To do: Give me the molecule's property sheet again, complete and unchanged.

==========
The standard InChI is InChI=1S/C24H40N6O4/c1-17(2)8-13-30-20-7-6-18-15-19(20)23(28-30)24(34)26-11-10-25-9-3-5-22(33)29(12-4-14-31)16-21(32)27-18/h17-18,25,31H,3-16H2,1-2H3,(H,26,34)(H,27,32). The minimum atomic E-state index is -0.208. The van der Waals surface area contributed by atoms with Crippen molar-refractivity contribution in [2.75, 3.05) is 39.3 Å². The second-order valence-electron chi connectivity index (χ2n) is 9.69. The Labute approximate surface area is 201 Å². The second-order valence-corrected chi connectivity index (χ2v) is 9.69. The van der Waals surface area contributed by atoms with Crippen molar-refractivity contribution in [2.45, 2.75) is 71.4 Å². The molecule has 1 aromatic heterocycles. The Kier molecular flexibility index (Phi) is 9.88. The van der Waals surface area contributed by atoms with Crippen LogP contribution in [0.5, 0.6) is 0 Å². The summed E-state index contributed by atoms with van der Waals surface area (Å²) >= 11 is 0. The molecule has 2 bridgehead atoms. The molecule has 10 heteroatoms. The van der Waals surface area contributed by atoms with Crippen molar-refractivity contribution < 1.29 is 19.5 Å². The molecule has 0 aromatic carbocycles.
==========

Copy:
The standard InChI is InChI=1S/C24H40N6O4/c1-17(2)8-13-30-20-7-6-18-15-19(20)23(28-30)24(34)26-11-10-25-9-3-5-22(33)29(12-4-14-31)16-21(32)27-18/h17-18,25,31H,3-16H2,1-2H3,(H,26,34)(H,27,32). The minimum atomic E-state index is -0.208. The van der Waals surface area contributed by atoms with Crippen molar-refractivity contribution in [2.75, 3.05) is 39.3 Å². The second-order valence-electron chi connectivity index (χ2n) is 9.69. The Labute approximate surface area is 201 Å². The second-order valence-corrected chi connectivity index (χ2v) is 9.69. The van der Waals surface area contributed by atoms with Crippen molar-refractivity contribution in [2.45, 2.75) is 71.4 Å². The molecule has 1 aromatic heterocycles. The Kier molecular flexibility index (Phi) is 9.88. The van der Waals surface area contributed by atoms with Crippen LogP contribution in [0.5, 0.6) is 0 Å². The summed E-state index contributed by atoms with van der Waals surface area (Å²) >= 11 is 0. The molecule has 2 bridgehead atoms. The molecule has 10 heteroatoms. The van der Waals surface area contributed by atoms with Crippen molar-refractivity contribution < 1.29 is 19.5 Å². The molecule has 0 aromatic carbocycles.